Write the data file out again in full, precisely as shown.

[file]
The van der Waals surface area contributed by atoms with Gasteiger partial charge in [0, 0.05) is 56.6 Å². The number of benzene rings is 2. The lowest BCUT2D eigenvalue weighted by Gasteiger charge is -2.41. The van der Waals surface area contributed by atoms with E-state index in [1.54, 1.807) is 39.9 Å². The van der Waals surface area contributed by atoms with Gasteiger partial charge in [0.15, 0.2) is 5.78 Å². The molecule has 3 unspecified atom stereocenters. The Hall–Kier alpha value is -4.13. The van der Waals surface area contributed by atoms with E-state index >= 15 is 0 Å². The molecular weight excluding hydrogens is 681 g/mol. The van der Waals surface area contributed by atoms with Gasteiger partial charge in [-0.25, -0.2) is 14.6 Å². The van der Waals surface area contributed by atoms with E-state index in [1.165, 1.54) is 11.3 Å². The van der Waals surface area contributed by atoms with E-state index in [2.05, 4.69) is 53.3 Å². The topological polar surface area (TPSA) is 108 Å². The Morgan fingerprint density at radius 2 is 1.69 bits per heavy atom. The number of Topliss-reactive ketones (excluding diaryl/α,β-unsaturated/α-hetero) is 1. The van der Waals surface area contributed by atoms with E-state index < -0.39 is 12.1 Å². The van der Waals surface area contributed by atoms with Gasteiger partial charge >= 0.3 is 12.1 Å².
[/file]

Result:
The van der Waals surface area contributed by atoms with Gasteiger partial charge in [0, 0.05) is 56.6 Å². The number of benzene rings is 2. The lowest BCUT2D eigenvalue weighted by Gasteiger charge is -2.41. The van der Waals surface area contributed by atoms with E-state index in [1.54, 1.807) is 39.9 Å². The van der Waals surface area contributed by atoms with Gasteiger partial charge in [0.15, 0.2) is 5.78 Å². The molecule has 3 unspecified atom stereocenters. The Hall–Kier alpha value is -4.13. The van der Waals surface area contributed by atoms with E-state index >= 15 is 0 Å². The molecular weight excluding hydrogens is 681 g/mol. The van der Waals surface area contributed by atoms with Gasteiger partial charge in [-0.25, -0.2) is 14.6 Å². The van der Waals surface area contributed by atoms with E-state index in [1.165, 1.54) is 11.3 Å². The van der Waals surface area contributed by atoms with E-state index in [2.05, 4.69) is 53.3 Å². The topological polar surface area (TPSA) is 108 Å². The Morgan fingerprint density at radius 2 is 1.69 bits per heavy atom. The number of Topliss-reactive ketones (excluding diaryl/α,β-unsaturated/α-hetero) is 1. The van der Waals surface area contributed by atoms with E-state index < -0.39 is 12.1 Å². The van der Waals surface area contributed by atoms with Gasteiger partial charge >= 0.3 is 12.1 Å².